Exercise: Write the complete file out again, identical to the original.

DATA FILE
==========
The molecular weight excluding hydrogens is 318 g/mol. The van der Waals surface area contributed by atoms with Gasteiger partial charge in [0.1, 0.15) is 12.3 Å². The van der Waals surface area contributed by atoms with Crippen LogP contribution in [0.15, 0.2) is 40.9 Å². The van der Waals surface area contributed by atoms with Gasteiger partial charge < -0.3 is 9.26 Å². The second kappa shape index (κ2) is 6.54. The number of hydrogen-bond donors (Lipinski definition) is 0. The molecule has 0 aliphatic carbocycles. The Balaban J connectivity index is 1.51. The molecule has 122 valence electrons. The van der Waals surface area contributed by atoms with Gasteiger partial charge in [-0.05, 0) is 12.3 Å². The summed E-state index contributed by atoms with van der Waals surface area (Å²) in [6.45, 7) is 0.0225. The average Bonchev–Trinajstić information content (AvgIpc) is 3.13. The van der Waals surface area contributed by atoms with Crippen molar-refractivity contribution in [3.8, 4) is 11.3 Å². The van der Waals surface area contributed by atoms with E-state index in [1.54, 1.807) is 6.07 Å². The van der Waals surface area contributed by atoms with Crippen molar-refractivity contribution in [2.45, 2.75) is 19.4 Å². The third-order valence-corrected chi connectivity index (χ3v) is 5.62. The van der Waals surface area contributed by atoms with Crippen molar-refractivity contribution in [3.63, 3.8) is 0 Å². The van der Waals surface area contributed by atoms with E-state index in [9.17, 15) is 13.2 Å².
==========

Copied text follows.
The molecular weight excluding hydrogens is 318 g/mol. The van der Waals surface area contributed by atoms with Gasteiger partial charge in [0.1, 0.15) is 12.3 Å². The van der Waals surface area contributed by atoms with Crippen LogP contribution in [0.15, 0.2) is 40.9 Å². The van der Waals surface area contributed by atoms with Gasteiger partial charge < -0.3 is 9.26 Å². The second kappa shape index (κ2) is 6.54. The number of hydrogen-bond donors (Lipinski definition) is 0. The molecule has 0 aliphatic carbocycles. The Balaban J connectivity index is 1.51. The molecule has 122 valence electrons. The van der Waals surface area contributed by atoms with Gasteiger partial charge in [-0.05, 0) is 12.3 Å². The summed E-state index contributed by atoms with van der Waals surface area (Å²) in [6.45, 7) is 0.0225. The average Bonchev–Trinajstić information content (AvgIpc) is 3.13. The van der Waals surface area contributed by atoms with Crippen molar-refractivity contribution in [3.8, 4) is 11.3 Å². The van der Waals surface area contributed by atoms with E-state index in [1.54, 1.807) is 6.07 Å². The van der Waals surface area contributed by atoms with Crippen molar-refractivity contribution in [2.45, 2.75) is 19.4 Å². The third-order valence-corrected chi connectivity index (χ3v) is 5.62. The van der Waals surface area contributed by atoms with Crippen molar-refractivity contribution in [3.63, 3.8) is 0 Å². The van der Waals surface area contributed by atoms with E-state index in [9.17, 15) is 13.2 Å².